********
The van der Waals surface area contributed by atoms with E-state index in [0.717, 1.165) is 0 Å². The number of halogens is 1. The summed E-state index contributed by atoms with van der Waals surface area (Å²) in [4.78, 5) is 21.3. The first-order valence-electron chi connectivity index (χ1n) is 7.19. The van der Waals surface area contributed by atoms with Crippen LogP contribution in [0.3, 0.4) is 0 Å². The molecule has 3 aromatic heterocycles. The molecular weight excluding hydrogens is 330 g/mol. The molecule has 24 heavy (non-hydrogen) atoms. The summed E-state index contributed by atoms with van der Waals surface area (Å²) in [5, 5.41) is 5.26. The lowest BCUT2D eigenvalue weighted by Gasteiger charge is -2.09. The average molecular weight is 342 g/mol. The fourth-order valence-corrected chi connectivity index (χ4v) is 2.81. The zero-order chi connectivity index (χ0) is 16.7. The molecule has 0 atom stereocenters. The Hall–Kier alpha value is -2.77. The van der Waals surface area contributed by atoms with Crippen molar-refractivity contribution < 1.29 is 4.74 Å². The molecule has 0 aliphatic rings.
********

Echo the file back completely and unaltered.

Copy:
The van der Waals surface area contributed by atoms with E-state index in [0.717, 1.165) is 0 Å². The number of halogens is 1. The summed E-state index contributed by atoms with van der Waals surface area (Å²) in [4.78, 5) is 21.3. The first-order valence-electron chi connectivity index (χ1n) is 7.19. The van der Waals surface area contributed by atoms with Crippen LogP contribution in [0.3, 0.4) is 0 Å². The molecule has 3 aromatic heterocycles. The molecular weight excluding hydrogens is 330 g/mol. The molecule has 24 heavy (non-hydrogen) atoms. The summed E-state index contributed by atoms with van der Waals surface area (Å²) in [5, 5.41) is 5.26. The lowest BCUT2D eigenvalue weighted by Gasteiger charge is -2.09. The average molecular weight is 342 g/mol. The fourth-order valence-corrected chi connectivity index (χ4v) is 2.81. The zero-order chi connectivity index (χ0) is 16.7. The molecule has 0 atom stereocenters. The Hall–Kier alpha value is -2.77. The van der Waals surface area contributed by atoms with Crippen molar-refractivity contribution < 1.29 is 4.74 Å². The molecule has 0 aliphatic rings.